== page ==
8.2.5 TPO Selection Block ..................................156
8.2.6 Authentication Request Block .........................156
8.2.7 Authentication Response Block ........................156
8.2.8 Offer Response Block .................................156
8.2.9 Signature Block (Offer Response) .....................157
8.2.10 Payment Request Block ...............................157
8.2.11 Signature Block (Payment Request) ...................158
8.2.12 Payment Exchange Block ..............................158
8.2.13 Payment Response Block ..............................158
8.2.14 Signature Block (Payment Response) ..................158
8.3 Baseline Purchase IOTP Transaction........................159
8.3.1 Baseline Purchase Variations .........................159
8.3.2 TPO (Trading Protocol Options) Block .................167
8.3.3 TPO Selection Block ..................................167
8.3.4 Offer Response Block .................................167
8.3.5 Signature Block (Offer Response) .....................168
8.3.6 Payment Request Block ................................169
8.3.7 Signature Block (Payment Request) ....................169
8.3.8 Payment Exchange Block ...............................169
8.3.9 Payment Response Block ...............................169
8.3.10 Signature Block (Payment Response) ..................170
8.3.11 Delivery Request Block ..............................170
8.3.12 Signature Block (Delivery Request) ..................171
8.3.13 Delivery Response Block .............................171
8.4 Baseline Refund IOTP Transaction..........................171
8.4.1 Baseline Refund Variations ...........................172
8.4.2 Baseline Refund Authentication .......................172
8.4.3 Baseline Refund Payment Messages .....................174
8.4.4 TPO (Trading Protocol Options) Block .................175
8.4.5 TPO Selection Block ..................................175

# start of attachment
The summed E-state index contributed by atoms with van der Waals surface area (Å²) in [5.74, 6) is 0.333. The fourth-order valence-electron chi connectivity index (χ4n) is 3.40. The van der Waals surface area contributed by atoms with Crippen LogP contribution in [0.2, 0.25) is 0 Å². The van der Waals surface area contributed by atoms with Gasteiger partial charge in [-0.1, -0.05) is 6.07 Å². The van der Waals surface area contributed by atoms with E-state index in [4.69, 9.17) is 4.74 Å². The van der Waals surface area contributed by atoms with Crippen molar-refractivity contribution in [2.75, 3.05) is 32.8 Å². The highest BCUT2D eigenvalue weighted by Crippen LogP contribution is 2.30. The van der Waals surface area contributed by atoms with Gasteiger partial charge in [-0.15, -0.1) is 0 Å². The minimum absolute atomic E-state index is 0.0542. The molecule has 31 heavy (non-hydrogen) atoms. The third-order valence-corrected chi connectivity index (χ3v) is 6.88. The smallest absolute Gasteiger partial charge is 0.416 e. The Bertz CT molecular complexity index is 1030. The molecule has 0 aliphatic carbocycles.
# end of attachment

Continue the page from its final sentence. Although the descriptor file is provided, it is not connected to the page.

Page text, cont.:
8.4.6 Authentication Request Block .........................176
8.4.7 Authentication Response Block ........................176
8.4.8 Offer Response Block .................................176
8.4.9 Signature Block (Offer Response) .....................176
8.4.10 Payment Request Block ...............................177
8.4.11 Signature Block (Payment Request) ...................177
8.4.12 Payment Exchange Block ..............................177
8.4.13 Payment Response Block ..............................178
8.4.14 Signature Block (Payment Response) ..................178
8.5 Baseline Withdrawal IOTP Transaction......................178
8.5.1 Baseline Withdrawal Variations .......................179
8.5.2 Baseline Withdrawal Authentication ...................179
8.5.3 Baseline Withdrawal Payment Messages .................182
8.5.4 TPO (Trading Protocol Options) Block .................183
8.5.5 TPO Selection Block ..................................183
8.5.6 Authentication Request Block .........................183
8.5.7 Authentication Response Block ........................184
8.5.8 Offer Response Block .................................184
8.5.9 Signature Block (Offer Response) .....................184
8.5.10 Payment Request Block ...............................185
8.5.11 Signature Block (Payment Request) ...................185
8.5.12 Payment Exchange Block ..............................185
8.5.13 Payment Response Block ..............................186
8.5.14 Signature Block (Payment Response) ..................186
8.6 Baseline Value Exchange IOTP Transaction..................186
8.6.1 Baseline Value Exchange Variations ...................187
8.6.2 PO (Trading Protocol Options) Block ..................191
8.6.3 TPO Selection Block ..................................192
8.6.4 Offer Response Block .................................192
8.6.5 Signature Block (Offer Response) .....................192
8.6.6 Payment Request Block (first payment) ................193
8.6.7 Signature Block (Payment Request - first payment) ....194
8.6.8 Payment Exchange Block (first payment) ...............194
8.6.9 Payment Response Block (first payment) ...............194
8.6.10 Signature Block (Payment Response - first payment) ..195
8.6.11 Payment Request Block (second payment) ..............195
8.6.12 Signature Block (Payment Request - second payment) ..196
8.6.13 Payment Exchange Block (second payment) .............196
8.6.14 Payment Response Block (second payment) .............196
8.6.15 Signature Block (Payment Response - second payment) .197
8.6.16 Baseline Value Exchange Signatures ..................197
8.7 Payment Instrument Customer Care IOTP Transaction.........198
8.7.1 Payment Instrument Customer Care Request Block .......200
8.7.2 Payment Instrument Customer Care Exchange Block ......200
8.7.3 Payment Instrument Customer Care Response Block ......200
8.7.4 Signature Block ......................................200
8.8 Baseline Transaction Status Inquiry IOTP Transaction......201
8.8.1 Which Trading Roles can receive Inquiry Requests .....201
8.8.2 Transaction Status Inquiry Transport Session .........201
8.8.3 Transaction Status Inquiry Error Handling ............202
8.8.4 Inquiry Transaction Messages .........................202
8.8.5 Transaction Reference Block ..........................203
8.8.6 Inquiry Request Block ................................203